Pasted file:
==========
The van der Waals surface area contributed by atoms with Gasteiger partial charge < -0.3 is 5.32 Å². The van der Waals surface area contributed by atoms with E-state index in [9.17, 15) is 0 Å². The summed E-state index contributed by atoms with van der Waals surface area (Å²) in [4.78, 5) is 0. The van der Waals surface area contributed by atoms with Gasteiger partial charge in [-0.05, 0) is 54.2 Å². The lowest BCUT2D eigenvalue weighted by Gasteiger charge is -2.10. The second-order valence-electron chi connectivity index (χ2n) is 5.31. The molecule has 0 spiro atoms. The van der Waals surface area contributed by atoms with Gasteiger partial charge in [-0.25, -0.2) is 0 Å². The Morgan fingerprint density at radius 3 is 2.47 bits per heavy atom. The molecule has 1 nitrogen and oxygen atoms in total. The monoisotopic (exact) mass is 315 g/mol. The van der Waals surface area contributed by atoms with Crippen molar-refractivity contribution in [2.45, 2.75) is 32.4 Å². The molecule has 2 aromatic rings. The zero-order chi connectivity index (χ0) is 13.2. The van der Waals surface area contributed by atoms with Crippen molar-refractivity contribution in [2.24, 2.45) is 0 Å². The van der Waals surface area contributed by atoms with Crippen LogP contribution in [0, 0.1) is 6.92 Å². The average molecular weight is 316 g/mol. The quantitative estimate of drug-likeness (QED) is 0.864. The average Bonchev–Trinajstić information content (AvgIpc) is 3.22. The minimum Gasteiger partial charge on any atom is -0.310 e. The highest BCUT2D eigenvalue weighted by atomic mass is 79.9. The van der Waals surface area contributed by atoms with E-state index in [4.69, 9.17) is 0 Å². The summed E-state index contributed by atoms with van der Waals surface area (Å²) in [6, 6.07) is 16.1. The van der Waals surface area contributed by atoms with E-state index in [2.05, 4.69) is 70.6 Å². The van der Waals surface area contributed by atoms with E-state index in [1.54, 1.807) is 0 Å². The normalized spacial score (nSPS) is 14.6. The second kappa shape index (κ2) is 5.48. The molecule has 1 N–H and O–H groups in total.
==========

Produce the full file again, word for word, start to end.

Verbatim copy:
The van der Waals surface area contributed by atoms with Gasteiger partial charge < -0.3 is 5.32 Å². The van der Waals surface area contributed by atoms with E-state index in [9.17, 15) is 0 Å². The summed E-state index contributed by atoms with van der Waals surface area (Å²) in [4.78, 5) is 0. The van der Waals surface area contributed by atoms with Gasteiger partial charge in [-0.05, 0) is 54.2 Å². The lowest BCUT2D eigenvalue weighted by Gasteiger charge is -2.10. The second-order valence-electron chi connectivity index (χ2n) is 5.31. The molecule has 0 spiro atoms. The van der Waals surface area contributed by atoms with Gasteiger partial charge in [-0.25, -0.2) is 0 Å². The Morgan fingerprint density at radius 3 is 2.47 bits per heavy atom. The molecule has 1 nitrogen and oxygen atoms in total. The monoisotopic (exact) mass is 315 g/mol. The van der Waals surface area contributed by atoms with Crippen molar-refractivity contribution in [2.45, 2.75) is 32.4 Å². The molecule has 2 aromatic rings. The zero-order chi connectivity index (χ0) is 13.2. The van der Waals surface area contributed by atoms with Crippen molar-refractivity contribution in [2.24, 2.45) is 0 Å². The van der Waals surface area contributed by atoms with Crippen LogP contribution in [0, 0.1) is 6.92 Å². The average molecular weight is 316 g/mol. The quantitative estimate of drug-likeness (QED) is 0.864. The average Bonchev–Trinajstić information content (AvgIpc) is 3.22. The minimum Gasteiger partial charge on any atom is -0.310 e. The highest BCUT2D eigenvalue weighted by atomic mass is 79.9. The van der Waals surface area contributed by atoms with E-state index in [4.69, 9.17) is 0 Å². The summed E-state index contributed by atoms with van der Waals surface area (Å²) in [6, 6.07) is 16.1. The van der Waals surface area contributed by atoms with E-state index in [2.05, 4.69) is 70.6 Å². The van der Waals surface area contributed by atoms with E-state index in [1.54, 1.807) is 0 Å². The normalized spacial score (nSPS) is 14.6. The second kappa shape index (κ2) is 5.48. The molecule has 1 N–H and O–H groups in total.